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The headlines surrounding last week's decision by John Prescott to back Ian Ritchie's Potter's Field scheme laid bare a tale of conflict and bitterness.

English Heritage (EH) and the ODPM are locked in a public bunfight over the way a planning report on the scheme was written ( ajplus 14.10.05).

Yet despite this furore, the key stakeholders in the scheme have told the AJ they believe the scrap is pretty immaterial and that the real decisions about the site will be made behind closed doors and will not involve either EH or the ODPM.

The EH/ODPM spat dates back to 2003, when Southwark council, which owns the land along with Berkeley Homes, rejected a planning application by Ritchie and Berkeley for the development. Berkeley challenged the decision and an appeal process started in 2004. Last Tuesday, after a long wait, the Planning Inspectorate finally made its verdict public.

EH was unhappy with criticism from ODPM planning inspector Stuart Reid about its behaviour during the appeal.

Reid panned EH for taking a 'completely unclear' position and said he had problems with the actions of a large body of 'officers' at the organisation.

He believes they were 'not transparent' with their own London Advisory Committee (LAC) - the body of experts that advises them on major schemes in the capital.

EH wasn't particularly pleased with the accusations, threatening legal action, and the ODPM is now keeping quiet on the matter, since it is currently 'subject to appeal to the High Court'.

Yet, according to both Berkeley managing director Tony Pidgley and sources within Southwark, this argument amounts to little more than a tiff in the background. Both are keen to stress that they are still working with each other on Ritchie's scheme.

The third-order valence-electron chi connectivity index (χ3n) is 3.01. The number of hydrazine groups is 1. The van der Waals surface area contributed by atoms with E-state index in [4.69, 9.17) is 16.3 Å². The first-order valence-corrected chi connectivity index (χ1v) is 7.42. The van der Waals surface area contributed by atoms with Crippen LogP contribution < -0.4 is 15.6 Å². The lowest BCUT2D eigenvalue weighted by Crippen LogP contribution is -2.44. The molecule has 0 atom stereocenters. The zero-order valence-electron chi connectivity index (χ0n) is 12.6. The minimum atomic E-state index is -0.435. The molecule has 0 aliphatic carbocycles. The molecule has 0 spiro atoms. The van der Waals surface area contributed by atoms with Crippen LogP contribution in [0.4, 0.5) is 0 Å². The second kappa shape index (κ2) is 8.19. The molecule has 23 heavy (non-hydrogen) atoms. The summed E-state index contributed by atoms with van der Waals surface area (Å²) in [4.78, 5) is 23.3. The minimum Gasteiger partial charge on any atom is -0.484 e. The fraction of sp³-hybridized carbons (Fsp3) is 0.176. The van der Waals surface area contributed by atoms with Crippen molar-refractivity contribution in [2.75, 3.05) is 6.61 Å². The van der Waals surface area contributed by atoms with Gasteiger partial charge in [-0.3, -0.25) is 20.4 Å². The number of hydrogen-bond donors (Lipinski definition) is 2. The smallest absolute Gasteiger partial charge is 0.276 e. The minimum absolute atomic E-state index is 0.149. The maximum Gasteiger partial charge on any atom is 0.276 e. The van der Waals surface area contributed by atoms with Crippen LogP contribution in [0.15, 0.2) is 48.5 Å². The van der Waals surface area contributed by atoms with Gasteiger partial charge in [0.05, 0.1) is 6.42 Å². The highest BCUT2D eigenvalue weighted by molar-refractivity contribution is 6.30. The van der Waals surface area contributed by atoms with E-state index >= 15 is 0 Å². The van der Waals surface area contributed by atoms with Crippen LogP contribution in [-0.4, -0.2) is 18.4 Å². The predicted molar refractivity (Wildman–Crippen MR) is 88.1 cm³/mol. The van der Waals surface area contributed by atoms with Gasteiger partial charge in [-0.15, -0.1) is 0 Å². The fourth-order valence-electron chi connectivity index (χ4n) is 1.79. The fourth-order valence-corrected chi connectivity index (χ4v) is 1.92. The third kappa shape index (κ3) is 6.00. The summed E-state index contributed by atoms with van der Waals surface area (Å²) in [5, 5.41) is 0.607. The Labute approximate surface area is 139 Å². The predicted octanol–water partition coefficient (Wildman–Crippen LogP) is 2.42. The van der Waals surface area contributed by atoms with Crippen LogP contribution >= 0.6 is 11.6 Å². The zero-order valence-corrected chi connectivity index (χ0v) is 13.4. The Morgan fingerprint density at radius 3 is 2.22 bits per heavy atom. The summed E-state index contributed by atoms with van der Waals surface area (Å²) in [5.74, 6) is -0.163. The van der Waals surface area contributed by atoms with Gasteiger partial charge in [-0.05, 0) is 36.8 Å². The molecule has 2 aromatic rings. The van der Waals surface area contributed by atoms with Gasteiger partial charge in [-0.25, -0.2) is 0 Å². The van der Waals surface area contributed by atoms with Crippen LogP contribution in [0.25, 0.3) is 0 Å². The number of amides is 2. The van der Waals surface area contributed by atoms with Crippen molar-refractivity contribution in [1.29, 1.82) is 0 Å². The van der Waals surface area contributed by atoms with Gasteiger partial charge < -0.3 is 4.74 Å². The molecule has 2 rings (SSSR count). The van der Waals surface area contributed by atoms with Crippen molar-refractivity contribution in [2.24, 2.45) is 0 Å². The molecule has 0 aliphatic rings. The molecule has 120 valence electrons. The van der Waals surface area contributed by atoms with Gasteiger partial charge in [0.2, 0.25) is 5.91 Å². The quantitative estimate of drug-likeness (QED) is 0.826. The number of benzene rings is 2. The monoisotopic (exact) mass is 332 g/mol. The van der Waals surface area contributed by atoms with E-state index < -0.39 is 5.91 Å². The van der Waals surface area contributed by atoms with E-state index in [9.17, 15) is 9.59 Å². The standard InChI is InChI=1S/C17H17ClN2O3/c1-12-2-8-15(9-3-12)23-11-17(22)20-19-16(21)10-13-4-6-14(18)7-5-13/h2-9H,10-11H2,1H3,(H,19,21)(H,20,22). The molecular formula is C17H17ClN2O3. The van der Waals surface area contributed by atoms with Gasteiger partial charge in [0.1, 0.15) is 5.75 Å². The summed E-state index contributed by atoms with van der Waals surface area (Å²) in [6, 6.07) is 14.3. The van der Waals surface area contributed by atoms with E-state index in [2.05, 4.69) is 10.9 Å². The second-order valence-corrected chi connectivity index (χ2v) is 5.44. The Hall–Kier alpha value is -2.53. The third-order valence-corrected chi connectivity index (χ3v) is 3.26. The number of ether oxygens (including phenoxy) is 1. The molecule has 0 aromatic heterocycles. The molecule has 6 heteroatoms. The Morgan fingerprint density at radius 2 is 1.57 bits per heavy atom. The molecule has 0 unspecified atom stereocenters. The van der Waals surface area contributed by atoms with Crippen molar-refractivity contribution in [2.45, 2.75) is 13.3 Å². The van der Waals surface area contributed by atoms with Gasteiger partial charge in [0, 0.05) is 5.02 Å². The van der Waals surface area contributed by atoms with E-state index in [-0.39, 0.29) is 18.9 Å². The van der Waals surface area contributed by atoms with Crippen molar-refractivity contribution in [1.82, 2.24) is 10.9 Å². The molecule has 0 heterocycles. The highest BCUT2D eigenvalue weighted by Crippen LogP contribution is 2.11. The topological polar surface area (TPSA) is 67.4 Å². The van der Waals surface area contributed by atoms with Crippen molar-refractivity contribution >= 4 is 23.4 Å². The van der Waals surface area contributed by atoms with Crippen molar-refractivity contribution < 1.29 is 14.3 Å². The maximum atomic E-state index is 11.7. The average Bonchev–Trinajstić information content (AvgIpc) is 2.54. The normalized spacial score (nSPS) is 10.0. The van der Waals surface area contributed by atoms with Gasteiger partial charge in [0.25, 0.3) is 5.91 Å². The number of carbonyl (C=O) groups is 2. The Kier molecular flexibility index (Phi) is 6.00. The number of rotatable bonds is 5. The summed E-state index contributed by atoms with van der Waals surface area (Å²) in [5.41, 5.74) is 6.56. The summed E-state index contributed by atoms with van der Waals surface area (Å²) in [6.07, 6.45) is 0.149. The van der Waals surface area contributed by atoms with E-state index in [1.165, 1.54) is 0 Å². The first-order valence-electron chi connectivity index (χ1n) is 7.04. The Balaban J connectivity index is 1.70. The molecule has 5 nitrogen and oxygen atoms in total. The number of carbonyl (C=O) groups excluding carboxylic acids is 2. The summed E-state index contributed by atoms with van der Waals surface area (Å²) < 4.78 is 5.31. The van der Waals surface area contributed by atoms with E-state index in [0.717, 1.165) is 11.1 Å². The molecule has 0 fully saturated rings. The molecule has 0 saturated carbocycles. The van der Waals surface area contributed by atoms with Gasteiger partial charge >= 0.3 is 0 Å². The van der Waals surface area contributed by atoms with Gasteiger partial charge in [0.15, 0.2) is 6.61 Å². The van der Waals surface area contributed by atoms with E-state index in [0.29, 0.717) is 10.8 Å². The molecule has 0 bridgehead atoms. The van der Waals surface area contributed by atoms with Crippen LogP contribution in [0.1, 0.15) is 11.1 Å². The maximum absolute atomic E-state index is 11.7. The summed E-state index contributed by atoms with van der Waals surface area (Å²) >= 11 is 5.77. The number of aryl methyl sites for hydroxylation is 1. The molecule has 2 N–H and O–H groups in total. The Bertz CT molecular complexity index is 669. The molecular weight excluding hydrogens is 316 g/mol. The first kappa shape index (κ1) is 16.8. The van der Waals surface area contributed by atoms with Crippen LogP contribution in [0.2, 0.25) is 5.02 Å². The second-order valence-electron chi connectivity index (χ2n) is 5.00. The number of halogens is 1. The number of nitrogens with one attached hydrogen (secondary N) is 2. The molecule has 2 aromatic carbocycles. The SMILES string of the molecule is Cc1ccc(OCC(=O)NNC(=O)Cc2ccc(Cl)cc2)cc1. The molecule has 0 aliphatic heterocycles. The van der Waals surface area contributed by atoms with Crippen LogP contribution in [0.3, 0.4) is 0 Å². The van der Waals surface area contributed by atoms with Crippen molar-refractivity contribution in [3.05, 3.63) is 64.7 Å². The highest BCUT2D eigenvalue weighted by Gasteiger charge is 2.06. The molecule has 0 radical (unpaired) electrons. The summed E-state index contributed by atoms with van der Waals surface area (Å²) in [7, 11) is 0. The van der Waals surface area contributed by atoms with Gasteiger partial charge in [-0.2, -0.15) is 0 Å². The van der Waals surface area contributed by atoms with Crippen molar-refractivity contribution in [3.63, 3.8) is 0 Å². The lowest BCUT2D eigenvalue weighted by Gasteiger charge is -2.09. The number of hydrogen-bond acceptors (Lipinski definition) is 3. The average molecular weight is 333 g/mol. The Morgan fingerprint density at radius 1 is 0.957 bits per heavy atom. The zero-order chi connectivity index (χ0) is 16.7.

Berkeley needs to have a good relationship with Southwark because, planning permission or not, no buildings can go up at the site without the council's approval.

According to Paul Evans, head of regeneration at Southwark, the local authority's original problem with the scheme was that too little space was given over to cultural uses.

But, he said: 'We concluded that, irrespective of [Stuart Reid's] report, we wanted to be involved in a collaborative process. We have been working with Berkeley for some time - because we're both landowners and that has to happen.' It's a similar stance taken by Pidgley, who took issue with Southwark's decision in the first place. He considers himself from the 'old school' of developers that is not concerned with design. 'Thankfully it's a democracy, ' he said of Reid's comments on EH.

Now, bar the fact that Prescott has emphasised that the developer must deliver on affordable housing, it seems that it's 'all systems go' should Southwark and Berkeley manage to reach an agreement.

All of which leaves EH - along with its concerns for the heritage of Tower Bridge and its legal dispute with ODPM - somewhat out in the cold.

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